It’s a risky experiment to kick an album off with a mellower resonance than where it leads you. Yet like every single morning of your entire life, Plaza begins tentatively, curious in its skin and heavy-lidded. “Passersby,” the opening song, by vibe is an awakening, driven as it is by such lullabying sonic qualities as wiry guitars and flittering strings, approximating a rouse from some deep creative slumber. The thing is, Quilt have been pretty busy since their inception, reinventing their loose psychedelic folk into smarter, more technical songwriting than was found on their good-but-trite self-titled debut.
The hypnotic voice on the opener belongs to Anna Fox Rochinski, one of three Quilt members to contribute songs to this record, giving the album a delightfully uneven panorama of sound. Rochinski’s voice is full-bodied and sultry, witchy when it needs to be on lyrics like “Knowing eyes of passersby gaze into mine.” In her capable songwriting hands, Quilt can take on the visage of a cauldron-stirring rock ‘n’ roll coven, groovy arbiters of trippy pop on “Roller” or Stax-centric funk-popsters as heard on the up-tempo jam “Hissing My Plea.” Her imprint further bewitches the new wave wham of ‘O’Connor’s Barn,” a strange rocker replete with Tom Verlaine-inspired guitar leads and a slacker-y chorus that asks “Are you looking for an answer?/Maybe you should want more.”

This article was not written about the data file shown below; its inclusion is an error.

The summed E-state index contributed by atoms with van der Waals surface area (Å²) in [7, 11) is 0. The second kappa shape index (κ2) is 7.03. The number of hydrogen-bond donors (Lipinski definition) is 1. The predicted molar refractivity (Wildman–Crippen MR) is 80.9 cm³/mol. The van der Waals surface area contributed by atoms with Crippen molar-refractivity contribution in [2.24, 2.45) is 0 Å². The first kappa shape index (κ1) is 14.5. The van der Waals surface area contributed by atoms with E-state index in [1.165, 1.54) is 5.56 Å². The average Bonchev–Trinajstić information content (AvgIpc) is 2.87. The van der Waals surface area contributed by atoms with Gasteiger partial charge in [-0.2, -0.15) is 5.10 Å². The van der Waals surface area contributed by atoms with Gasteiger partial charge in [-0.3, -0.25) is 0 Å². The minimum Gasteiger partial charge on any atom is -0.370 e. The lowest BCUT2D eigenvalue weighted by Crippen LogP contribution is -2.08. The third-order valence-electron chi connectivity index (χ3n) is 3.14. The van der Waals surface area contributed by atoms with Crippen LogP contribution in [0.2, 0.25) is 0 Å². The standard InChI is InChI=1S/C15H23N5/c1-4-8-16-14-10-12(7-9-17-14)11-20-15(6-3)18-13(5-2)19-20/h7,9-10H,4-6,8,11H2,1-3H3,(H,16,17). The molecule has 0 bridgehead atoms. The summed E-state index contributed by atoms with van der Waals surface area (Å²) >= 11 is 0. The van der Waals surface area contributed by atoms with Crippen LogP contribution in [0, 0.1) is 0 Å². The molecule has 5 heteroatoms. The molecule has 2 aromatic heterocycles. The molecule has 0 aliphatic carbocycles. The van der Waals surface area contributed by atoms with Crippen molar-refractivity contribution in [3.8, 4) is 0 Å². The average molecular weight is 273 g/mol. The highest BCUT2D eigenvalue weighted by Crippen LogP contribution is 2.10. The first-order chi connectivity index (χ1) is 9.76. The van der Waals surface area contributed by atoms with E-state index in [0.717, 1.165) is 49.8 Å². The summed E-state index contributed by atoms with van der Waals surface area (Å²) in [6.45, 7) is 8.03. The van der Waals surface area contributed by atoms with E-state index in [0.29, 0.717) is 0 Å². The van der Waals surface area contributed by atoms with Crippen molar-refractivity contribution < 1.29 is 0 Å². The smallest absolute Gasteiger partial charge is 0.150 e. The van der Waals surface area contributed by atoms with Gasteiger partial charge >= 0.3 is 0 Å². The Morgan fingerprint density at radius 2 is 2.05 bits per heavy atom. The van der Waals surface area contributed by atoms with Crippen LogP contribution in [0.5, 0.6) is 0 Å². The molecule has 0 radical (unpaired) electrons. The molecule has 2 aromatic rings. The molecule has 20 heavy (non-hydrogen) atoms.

The dichotomy represented by just one of the Quilters is a good gauge for the sonic adventurousness of the rest of the band. Guitarist Shane Butler’s “Eliot St.” is a dreamy, pining track that uses double pianos and acoustic guitars to anchor a melancholy narrative about a guy who’s mired in the misery of past love, Butler’s alto warbling “Send me the notes/I’ve been walking silently through the ghosts of what we’ve known/They only showed us the sad signs of our start without the growth.”
In “Eliot St.,” the band shores up its cadre of emotional vibrations, plucking adolescent memoir and pairing it with the candor of open-sourced songwriting, wrenching haunted melodies from the mire of old and broken wishes.
As alluded to, the second-half of the album comes hot, with drummer John Andrews’ lone songwriting contribution, the ghostly folk number “Something There,” positioning itself as something of a transitional tune, exposing the strength of yet another co-conspirator with the melodic arsenal to rival and complement Rochinski and Butler. And as with all of the songs on Plaza, when the sum of that triptych of voices converges, it’s really a beautiful thing to hear.